Guest opinion: Israeli policies costly for us in several ways
Leaving the plane at Ben Gurion Airport, Tel Aviv, we were 31. Leaving the airport for Jerusalem, we were 30. One of our delegation members, Palestinian-American Quaker Sandra Tamari, from St. Louis, had been pulled aside and questioned for 10 hours before being put in a holding cell and deported back to the United States. We were told by the delegation leader who went with her that Sandra, a U.S. citizen, had requested help from the U.S. Embassy. She was asked if she was Jewish. She said she was Palestinian-American, and was told that even though she is an American citizen, they could do nothing for her.
The government of Israel does not currently permit U.S. citizens with Palestinian nationality, or even, in some cases, the claim to it, to enter Israel via Ben Gurion International Airport. At the same time, according to Israeli law, any Jew from anywhere in the world is welcome to enter Israel and make their home there.
We went to see for ourselves. Our late May delegation was the 40th led by Interfaith PeaceBuilders, which began in 2000 as a program of the Fellowship of Reconciliation. IFPB’s delegations introduce participants to a variety of opinions, debates and analyses on Israel and Palestine, but they do not endorse specific solutions such as “one state” or “two states.”
Our delegation, composed of people of many faiths, visited with a United Nations agency and observers, Israeli and Palestinian organizations and individuals involved in grass-roots change to achieve a just peace, and explored the environmental consequences of war and military occupation in the Middle East.
At Holy Land Trust in Bethlehem, we met with former Yale professor Mazin Quimseyeh, who is a leader of the Palestinian nonviolent resistance movement. At New Profile in Jerusalem, we heard from Ruth Hiller, an American-Israeli Jew working for peace and the withdrawal of Israelis from Palestinian land. We spoke with many more.
The Israeli peace movement is tiny but determined. Some Israelis work to end oppressive state practices, and we spoke with a number of them. Some said they do this work because the military occupation harms Israel, and must end. Some said they do it because the occupation is not right.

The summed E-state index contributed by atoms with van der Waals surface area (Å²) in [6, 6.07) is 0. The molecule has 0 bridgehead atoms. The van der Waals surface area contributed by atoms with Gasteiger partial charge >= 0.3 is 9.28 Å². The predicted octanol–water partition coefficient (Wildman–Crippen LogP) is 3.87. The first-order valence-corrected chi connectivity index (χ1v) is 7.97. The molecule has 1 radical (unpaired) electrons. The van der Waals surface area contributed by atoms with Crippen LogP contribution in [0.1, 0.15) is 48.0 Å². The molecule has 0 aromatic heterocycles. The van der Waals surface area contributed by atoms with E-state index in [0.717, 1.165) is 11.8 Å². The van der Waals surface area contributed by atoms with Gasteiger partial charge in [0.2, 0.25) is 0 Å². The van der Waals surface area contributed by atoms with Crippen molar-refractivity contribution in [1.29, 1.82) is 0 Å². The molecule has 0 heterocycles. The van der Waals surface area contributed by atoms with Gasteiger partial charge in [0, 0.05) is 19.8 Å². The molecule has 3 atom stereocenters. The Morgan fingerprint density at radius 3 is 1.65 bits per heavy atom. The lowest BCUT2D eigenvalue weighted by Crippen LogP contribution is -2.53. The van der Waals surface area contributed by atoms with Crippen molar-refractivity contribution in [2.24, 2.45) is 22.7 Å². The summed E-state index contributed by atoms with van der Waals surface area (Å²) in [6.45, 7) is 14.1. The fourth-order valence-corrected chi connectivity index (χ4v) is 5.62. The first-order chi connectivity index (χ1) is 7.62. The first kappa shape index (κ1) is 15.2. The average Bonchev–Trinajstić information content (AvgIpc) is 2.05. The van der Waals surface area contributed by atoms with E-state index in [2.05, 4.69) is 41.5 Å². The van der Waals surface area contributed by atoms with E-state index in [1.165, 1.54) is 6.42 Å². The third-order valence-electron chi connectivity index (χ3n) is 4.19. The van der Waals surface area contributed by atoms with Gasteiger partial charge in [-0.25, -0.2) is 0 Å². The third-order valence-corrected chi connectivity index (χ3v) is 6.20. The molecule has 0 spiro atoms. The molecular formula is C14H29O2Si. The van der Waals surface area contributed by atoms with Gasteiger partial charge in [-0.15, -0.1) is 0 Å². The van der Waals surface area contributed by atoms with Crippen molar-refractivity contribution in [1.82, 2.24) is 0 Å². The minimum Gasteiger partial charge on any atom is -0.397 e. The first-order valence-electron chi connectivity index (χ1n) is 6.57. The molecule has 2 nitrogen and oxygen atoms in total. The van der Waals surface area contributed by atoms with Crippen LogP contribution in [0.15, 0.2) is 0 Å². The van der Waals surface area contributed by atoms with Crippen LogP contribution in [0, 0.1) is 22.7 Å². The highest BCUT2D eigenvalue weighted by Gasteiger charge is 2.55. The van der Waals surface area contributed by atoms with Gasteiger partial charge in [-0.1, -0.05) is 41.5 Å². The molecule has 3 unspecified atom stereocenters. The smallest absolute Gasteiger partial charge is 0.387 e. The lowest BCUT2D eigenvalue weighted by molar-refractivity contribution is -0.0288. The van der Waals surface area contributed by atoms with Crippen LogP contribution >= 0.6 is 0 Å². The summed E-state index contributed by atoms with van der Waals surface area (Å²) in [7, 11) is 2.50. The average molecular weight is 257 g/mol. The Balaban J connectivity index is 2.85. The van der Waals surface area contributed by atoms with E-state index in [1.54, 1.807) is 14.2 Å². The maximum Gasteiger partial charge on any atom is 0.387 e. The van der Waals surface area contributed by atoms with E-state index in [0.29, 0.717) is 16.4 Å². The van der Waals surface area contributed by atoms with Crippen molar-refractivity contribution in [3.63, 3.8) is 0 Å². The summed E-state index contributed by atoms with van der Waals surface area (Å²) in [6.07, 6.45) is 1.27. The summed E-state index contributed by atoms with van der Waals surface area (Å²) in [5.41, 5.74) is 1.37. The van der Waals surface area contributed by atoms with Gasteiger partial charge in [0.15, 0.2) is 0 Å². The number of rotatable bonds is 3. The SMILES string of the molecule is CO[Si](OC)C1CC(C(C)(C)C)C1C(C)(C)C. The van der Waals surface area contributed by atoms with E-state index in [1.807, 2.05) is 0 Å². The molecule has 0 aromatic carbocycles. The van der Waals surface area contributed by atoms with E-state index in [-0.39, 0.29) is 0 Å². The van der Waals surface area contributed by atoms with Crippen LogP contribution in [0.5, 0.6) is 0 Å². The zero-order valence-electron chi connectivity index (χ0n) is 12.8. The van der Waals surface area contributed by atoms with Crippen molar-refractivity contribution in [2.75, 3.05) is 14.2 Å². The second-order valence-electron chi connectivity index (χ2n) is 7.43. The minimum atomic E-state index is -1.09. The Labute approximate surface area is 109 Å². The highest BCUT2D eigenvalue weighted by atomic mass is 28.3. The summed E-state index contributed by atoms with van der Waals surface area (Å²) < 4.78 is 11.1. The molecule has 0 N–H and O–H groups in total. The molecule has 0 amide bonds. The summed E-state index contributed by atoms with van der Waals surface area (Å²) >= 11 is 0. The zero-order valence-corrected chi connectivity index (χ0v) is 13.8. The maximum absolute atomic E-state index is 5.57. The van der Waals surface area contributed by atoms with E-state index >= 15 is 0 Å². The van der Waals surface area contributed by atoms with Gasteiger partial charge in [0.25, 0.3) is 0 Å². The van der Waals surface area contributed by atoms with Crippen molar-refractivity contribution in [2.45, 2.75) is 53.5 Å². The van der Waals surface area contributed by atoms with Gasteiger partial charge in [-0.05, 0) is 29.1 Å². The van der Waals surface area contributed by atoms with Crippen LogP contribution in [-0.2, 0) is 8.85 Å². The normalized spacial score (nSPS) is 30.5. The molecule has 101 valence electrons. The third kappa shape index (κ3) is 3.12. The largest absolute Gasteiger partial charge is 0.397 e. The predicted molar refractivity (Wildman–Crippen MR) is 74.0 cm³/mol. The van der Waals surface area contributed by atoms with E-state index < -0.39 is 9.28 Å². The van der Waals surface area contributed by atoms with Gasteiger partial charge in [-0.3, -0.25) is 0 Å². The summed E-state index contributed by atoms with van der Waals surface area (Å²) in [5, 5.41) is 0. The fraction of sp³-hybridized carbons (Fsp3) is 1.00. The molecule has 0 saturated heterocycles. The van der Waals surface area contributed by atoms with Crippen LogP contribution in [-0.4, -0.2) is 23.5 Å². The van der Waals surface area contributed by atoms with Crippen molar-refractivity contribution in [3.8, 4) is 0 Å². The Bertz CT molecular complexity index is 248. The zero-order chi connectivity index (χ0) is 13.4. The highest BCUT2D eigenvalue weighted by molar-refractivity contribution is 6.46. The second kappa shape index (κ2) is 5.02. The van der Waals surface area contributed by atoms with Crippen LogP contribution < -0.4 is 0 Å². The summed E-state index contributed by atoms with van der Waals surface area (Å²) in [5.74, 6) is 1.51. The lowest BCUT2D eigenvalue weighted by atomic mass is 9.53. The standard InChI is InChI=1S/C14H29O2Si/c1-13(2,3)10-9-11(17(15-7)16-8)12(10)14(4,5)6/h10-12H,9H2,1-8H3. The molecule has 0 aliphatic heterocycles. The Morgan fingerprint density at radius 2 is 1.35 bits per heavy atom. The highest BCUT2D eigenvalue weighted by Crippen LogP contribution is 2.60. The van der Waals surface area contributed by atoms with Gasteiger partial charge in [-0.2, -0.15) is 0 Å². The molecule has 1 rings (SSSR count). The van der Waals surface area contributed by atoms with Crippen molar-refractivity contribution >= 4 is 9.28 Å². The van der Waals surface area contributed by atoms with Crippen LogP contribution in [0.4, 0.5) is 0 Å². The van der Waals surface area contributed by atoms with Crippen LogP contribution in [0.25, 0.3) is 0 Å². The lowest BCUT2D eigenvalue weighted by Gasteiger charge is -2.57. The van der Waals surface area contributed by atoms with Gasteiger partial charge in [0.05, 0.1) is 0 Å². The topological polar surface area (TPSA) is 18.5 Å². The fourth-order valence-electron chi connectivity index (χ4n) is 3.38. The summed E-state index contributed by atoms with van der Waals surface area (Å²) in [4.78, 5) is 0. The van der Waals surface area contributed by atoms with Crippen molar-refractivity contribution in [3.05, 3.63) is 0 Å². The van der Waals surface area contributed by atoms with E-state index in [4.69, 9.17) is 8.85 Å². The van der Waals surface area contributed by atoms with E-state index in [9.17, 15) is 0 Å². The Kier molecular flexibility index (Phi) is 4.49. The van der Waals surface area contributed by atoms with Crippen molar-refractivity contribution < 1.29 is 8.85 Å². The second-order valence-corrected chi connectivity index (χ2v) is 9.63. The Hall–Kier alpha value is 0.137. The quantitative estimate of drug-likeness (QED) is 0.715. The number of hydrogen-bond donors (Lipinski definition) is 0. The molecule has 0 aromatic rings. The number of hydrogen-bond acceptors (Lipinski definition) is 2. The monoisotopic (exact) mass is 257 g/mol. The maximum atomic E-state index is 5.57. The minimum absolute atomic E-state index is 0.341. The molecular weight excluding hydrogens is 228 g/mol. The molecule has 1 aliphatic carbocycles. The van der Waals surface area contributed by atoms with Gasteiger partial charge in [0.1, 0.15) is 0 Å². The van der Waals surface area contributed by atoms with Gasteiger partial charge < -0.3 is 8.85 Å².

Palestinians and Israelis we spoke with exhibited a strong desire to reach an end to the conflict, from a simple “end the occupation” supported by many Israelis, to the “Two-State solution” supported by some Palestinians and many Israelis, to “One State with Equal Rights for All” supported by some Israelis and many Palestinians.
Traveling from the Gaza border in Israel to 70 miles south of Lebanon in the Israeli-occupied West Bank, we visited towns, villages, organizations and individuals, including Israeli Nomika Zion from Sderot, a target of rockets shot from Gaza. She railed against the massive violence her state has wreaked on the people of Gaza both before and after the rockets flew.
Palestinians gave details of their lives under military occupation, of the hundreds of laws that make normal life impossible, and of their large nonviolent resistance movement, more than 100 years old.
Very few Americans ever see or hear the stories we heard on this trip. Indeed, they scarcely believe them when you tell them.
One of the more gripping accounts we heard was from Miriam al-Rawi about her family’s terrifying eviction by Israeli police from the East Jerusalem home they owned and, within the hour, their replacement by a Jewish family. They received no payment for their home, no relocation assistance.
Though international law prohibits an occupying country from settling their own citizens in the land they occupy, we saw many new settler developments in the West Bank that are built on confiscated Palestinian land. We heard firsthand about the suffering caused by the 26-foot-high wall built on Palestinian land, separating farmers from their fields, children from their schools, fathers from their children.
Why is this issue important to Spokane?
1) Our involvement in a situation the global community believes is at the core of the violence in the Middle East is suicidal and calls for major re-examination of our policies.
2) Spokane is affected by the wars in the region, and our military aid to Israel – $30 billion in tax money between 2009 and 2018 – makes this untenable situation possible. Spokane County’s share of this bill would provide 34,460 people per year in our county with primary health care, or 517 households per year with affordable housing grants.
3) It poses an important question: Does support for Israel’s policies of racial and religious discrimination and land confiscation represent who we are as Americans?
Myrta Ladich is a retired high school English teacher and Spokane resident. Marianne Torres is a retired social worker and small-business owner in Spokane.